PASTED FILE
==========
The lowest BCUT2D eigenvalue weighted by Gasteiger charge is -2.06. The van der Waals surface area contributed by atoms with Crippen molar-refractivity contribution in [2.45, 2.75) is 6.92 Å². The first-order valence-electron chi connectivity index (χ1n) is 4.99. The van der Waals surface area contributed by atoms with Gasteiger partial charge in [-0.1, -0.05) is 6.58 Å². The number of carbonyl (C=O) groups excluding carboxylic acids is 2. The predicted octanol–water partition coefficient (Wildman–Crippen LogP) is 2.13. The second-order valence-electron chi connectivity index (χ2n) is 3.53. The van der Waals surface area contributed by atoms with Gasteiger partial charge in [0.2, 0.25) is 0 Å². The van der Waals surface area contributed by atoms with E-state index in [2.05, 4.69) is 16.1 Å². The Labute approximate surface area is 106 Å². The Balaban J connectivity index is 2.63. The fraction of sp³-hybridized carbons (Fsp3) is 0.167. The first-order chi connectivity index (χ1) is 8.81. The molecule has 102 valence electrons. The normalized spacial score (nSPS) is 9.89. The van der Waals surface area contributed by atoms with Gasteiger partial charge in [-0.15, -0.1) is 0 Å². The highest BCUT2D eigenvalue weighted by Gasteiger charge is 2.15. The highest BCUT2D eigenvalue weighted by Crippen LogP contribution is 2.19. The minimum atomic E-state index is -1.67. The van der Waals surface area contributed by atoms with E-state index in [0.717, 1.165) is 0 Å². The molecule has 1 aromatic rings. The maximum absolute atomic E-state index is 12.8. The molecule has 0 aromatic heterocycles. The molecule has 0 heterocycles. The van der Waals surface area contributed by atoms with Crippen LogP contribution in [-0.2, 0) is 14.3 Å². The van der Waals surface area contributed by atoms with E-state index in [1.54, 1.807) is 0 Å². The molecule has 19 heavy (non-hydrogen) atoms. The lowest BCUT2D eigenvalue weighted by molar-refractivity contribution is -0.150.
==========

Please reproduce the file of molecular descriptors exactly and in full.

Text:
The lowest BCUT2D eigenvalue weighted by Gasteiger charge is -2.06. The van der Waals surface area contributed by atoms with Crippen molar-refractivity contribution in [2.45, 2.75) is 6.92 Å². The first-order valence-electron chi connectivity index (χ1n) is 4.99. The van der Waals surface area contributed by atoms with Gasteiger partial charge in [-0.1, -0.05) is 6.58 Å². The number of carbonyl (C=O) groups excluding carboxylic acids is 2. The predicted octanol–water partition coefficient (Wildman–Crippen LogP) is 2.13. The second-order valence-electron chi connectivity index (χ2n) is 3.53. The van der Waals surface area contributed by atoms with Gasteiger partial charge in [0.2, 0.25) is 0 Å². The van der Waals surface area contributed by atoms with E-state index in [2.05, 4.69) is 16.1 Å². The Labute approximate surface area is 106 Å². The Balaban J connectivity index is 2.63. The fraction of sp³-hybridized carbons (Fsp3) is 0.167. The first-order chi connectivity index (χ1) is 8.81. The molecule has 102 valence electrons. The normalized spacial score (nSPS) is 9.89. The van der Waals surface area contributed by atoms with Gasteiger partial charge in [-0.15, -0.1) is 0 Å². The highest BCUT2D eigenvalue weighted by Gasteiger charge is 2.15. The highest BCUT2D eigenvalue weighted by Crippen LogP contribution is 2.19. The minimum atomic E-state index is -1.67. The van der Waals surface area contributed by atoms with E-state index in [0.717, 1.165) is 0 Å². The molecule has 1 aromatic rings. The maximum absolute atomic E-state index is 12.8. The molecule has 0 aromatic heterocycles. The molecule has 0 heterocycles. The van der Waals surface area contributed by atoms with Crippen LogP contribution in [-0.2, 0) is 14.3 Å². The van der Waals surface area contributed by atoms with E-state index in [1.54, 1.807) is 0 Å². The molecule has 19 heavy (non-hydrogen) atoms. The lowest BCUT2D eigenvalue weighted by molar-refractivity contribution is -0.150.